I often wonder what the processes are for things that seem to magically appear, like a fashion show. And so I’m writing this for those of you who wonder the same, at least from the designer’s point of view, and revealing my entire process to you. There is a lot more that goes into it from the organizers' end, but here is an overview of my “road to the runway”!
Fibershed Fashion Gala
In April of this year, I applied to be a designer at the 2017 Fibershed Fashion Gala. But it started before this. I had been knitting and working with natural dye for a number of years. So I made sketches and gathered photos of my work, and sent these along with a vision of what I’d like to do. I already had a naturally-dyed clothing business that I had been cultivating for the past year. so I had a functioning website, blog, etsy store, and instagram, etc.
Ultimately, what I ended up making was different than what I originally planned to make, but I showed that I could follow through responsibly and had some experience.
Part of the process was communicating clearly and responding promptly to emails and requests. Also key was providing all the information requested, in the manner requested. I can not stress to you how important this part is! Another important part of the puzzle is to carefully coordinate the work of the fashion show in between everything else, other projects, kids, relationship, etc.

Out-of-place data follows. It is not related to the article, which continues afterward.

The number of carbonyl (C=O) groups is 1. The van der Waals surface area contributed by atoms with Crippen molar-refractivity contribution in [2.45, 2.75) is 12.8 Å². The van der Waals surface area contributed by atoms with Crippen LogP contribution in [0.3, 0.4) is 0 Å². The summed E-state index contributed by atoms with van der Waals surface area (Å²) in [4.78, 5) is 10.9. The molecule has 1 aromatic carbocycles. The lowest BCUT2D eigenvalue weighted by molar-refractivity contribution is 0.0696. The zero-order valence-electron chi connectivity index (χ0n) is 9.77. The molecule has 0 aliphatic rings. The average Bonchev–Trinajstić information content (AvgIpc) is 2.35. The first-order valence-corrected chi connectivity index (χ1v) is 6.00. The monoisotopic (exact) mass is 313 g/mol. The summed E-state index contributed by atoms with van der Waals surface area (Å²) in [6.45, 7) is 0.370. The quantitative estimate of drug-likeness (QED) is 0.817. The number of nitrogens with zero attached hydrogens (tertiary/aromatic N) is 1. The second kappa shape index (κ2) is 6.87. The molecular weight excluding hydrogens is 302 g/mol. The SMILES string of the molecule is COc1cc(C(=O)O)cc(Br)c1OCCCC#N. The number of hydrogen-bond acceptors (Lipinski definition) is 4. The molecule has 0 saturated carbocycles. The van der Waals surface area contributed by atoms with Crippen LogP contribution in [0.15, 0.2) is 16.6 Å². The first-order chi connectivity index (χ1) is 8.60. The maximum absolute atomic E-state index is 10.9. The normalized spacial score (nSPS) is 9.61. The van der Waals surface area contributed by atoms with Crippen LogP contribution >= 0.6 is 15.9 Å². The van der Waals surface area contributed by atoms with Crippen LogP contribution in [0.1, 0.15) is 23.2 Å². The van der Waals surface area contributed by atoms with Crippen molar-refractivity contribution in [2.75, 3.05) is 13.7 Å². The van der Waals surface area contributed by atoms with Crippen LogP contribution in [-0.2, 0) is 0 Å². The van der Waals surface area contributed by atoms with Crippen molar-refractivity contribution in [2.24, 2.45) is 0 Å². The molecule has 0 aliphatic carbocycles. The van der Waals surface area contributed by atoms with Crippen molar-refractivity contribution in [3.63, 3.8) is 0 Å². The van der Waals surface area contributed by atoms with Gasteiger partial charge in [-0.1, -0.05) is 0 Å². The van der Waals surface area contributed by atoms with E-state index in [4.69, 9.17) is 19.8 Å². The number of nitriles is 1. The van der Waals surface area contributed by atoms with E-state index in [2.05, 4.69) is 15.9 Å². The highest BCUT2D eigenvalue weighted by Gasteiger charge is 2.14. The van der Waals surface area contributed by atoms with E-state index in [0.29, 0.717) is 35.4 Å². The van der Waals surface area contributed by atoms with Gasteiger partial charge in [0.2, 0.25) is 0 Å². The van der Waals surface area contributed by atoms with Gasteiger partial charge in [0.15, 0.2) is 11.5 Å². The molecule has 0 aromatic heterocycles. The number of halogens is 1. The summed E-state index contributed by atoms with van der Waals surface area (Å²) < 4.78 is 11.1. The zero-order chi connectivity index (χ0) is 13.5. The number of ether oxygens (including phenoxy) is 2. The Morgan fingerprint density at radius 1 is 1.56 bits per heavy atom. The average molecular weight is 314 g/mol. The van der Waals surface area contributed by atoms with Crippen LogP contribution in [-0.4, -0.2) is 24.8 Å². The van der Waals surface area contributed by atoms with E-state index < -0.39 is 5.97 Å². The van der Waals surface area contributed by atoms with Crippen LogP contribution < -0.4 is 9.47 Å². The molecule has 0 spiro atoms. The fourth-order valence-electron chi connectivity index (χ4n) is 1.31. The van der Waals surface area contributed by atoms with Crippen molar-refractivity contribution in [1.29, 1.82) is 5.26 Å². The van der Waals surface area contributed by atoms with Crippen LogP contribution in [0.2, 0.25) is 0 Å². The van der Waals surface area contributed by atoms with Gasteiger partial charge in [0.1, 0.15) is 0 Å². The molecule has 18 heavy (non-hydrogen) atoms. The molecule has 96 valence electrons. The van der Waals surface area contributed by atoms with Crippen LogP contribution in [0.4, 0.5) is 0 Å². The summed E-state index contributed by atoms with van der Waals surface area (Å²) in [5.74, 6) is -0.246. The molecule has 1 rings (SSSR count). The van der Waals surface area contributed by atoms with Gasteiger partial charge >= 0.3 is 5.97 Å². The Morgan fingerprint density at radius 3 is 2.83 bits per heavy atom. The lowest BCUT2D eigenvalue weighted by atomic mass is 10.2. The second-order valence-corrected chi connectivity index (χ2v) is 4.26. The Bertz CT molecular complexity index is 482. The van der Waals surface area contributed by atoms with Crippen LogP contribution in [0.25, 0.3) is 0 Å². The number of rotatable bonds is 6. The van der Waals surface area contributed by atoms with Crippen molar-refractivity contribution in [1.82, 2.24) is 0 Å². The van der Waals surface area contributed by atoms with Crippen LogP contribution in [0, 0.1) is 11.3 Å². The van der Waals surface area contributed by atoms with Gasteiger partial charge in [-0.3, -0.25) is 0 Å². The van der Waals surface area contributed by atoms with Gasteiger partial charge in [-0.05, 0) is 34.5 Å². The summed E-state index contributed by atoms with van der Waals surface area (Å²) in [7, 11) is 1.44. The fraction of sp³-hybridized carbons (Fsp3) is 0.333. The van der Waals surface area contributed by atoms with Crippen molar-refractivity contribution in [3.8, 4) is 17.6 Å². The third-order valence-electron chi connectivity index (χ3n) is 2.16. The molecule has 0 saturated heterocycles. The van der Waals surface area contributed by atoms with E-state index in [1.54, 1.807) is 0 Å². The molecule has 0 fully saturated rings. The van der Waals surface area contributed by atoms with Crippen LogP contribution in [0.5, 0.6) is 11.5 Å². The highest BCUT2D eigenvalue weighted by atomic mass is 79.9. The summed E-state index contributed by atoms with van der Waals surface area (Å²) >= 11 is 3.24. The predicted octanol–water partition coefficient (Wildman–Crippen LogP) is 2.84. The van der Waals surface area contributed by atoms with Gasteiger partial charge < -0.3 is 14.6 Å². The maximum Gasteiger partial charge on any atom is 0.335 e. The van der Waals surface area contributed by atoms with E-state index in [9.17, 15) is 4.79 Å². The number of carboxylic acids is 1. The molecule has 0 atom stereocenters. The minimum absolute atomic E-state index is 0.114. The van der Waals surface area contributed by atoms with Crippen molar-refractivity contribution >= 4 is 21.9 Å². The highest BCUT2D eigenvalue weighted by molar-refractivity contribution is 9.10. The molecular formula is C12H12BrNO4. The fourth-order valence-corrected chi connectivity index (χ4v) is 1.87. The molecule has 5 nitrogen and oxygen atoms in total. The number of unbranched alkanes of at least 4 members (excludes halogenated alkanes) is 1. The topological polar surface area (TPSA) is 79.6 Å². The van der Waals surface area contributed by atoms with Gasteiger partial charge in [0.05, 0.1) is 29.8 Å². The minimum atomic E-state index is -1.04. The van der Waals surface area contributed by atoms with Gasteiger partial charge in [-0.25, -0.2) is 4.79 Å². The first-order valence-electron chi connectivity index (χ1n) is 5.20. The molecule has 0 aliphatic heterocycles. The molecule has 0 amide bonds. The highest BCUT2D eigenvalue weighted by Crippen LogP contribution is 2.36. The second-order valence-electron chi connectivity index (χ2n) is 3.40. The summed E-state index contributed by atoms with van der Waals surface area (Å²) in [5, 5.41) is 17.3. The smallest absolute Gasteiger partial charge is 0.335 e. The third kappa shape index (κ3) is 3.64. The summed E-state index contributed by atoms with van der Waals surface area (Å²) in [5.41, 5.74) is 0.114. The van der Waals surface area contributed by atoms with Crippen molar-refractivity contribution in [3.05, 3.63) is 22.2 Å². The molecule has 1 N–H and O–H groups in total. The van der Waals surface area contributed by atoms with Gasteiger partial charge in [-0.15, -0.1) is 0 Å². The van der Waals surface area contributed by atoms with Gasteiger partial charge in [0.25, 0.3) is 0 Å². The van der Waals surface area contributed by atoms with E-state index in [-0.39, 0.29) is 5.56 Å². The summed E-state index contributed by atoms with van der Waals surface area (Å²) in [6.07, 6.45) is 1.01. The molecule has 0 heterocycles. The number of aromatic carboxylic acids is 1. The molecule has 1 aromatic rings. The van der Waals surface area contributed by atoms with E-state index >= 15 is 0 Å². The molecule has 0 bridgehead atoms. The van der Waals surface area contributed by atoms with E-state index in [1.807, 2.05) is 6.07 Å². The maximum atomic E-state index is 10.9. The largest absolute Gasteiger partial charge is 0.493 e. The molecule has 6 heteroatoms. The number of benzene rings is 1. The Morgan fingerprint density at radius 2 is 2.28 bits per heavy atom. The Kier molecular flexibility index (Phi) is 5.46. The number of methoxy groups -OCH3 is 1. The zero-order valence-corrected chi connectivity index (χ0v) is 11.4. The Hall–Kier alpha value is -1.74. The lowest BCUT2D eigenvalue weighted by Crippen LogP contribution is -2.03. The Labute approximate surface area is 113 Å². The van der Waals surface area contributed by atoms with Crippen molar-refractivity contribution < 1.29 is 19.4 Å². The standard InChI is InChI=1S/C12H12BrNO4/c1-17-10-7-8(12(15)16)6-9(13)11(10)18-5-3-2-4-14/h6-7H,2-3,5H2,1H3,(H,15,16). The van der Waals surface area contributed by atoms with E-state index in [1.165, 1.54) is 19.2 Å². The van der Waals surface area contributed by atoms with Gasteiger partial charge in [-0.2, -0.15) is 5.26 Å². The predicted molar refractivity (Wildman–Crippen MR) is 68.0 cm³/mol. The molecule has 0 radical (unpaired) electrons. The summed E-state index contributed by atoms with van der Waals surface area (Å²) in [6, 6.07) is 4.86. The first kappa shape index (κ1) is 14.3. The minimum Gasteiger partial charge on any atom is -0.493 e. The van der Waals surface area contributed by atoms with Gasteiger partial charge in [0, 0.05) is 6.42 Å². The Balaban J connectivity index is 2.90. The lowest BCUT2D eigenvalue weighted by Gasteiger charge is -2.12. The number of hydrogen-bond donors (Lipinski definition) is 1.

After being accepted to the show, there were dozens of emails and messages to arrange fabric, yarn, dyeing and pieces with other designers. Clear and regular communication during this time was important for a good collaboration.
I sketched more ideas and considered the fabric itself. It was a thicker wool twill fabric that frayed easily. Draping it on the bias gave it some flow, and the weight of it was like denim or even leather, and gave it natural structure.
Ultimately, I decided on a bias cut halter top, because it’s not often you have a top made of fabric that is so structured, you don’t need to wear a bra. And that is always the issue with halter tops.
I made a denim prototype of the top. This showed me that it was going to need to be lined, and that the double layer would enhance the structure. Making it reversible meant I could use two dye colors and make it more versatile to the end wearer. I tried it on my model—my lovely friend Natalia Bertotti. Then we posted it on Instagram to see what people thought. The reaction was positive so I made a second reversible prototype out of twill. To accompany this piece, I created a bias cut wrap skirt, and did another Instagram post.
Wrap skirts always come open—and my goal was to make one that did not. The weight of the fabric was helpful and I wrapped it all the way to her side so even if the front did open, it didn’t gape. The design tapers in the front so much though, that it helps keep it closed! It looked great on Natalia so I was ready to cut my Climate Beneficial Wool fabric.
Fibershed Fashion Fabric
The fabric itself was nerve wracking. It was so expensive and in limited quantity I did not want to make a mistake. It also needed to be finished in the washer in a certain way that I had not done before. So eventually, I took it to a friend with the appropriate washing machine cycle and finished it per the Huston Textiles instructions. I hung it on my clothesline wet—a huge creamy swath of wool fabric that divided the backyard in half. The kids had to play in the front yard that afternoon.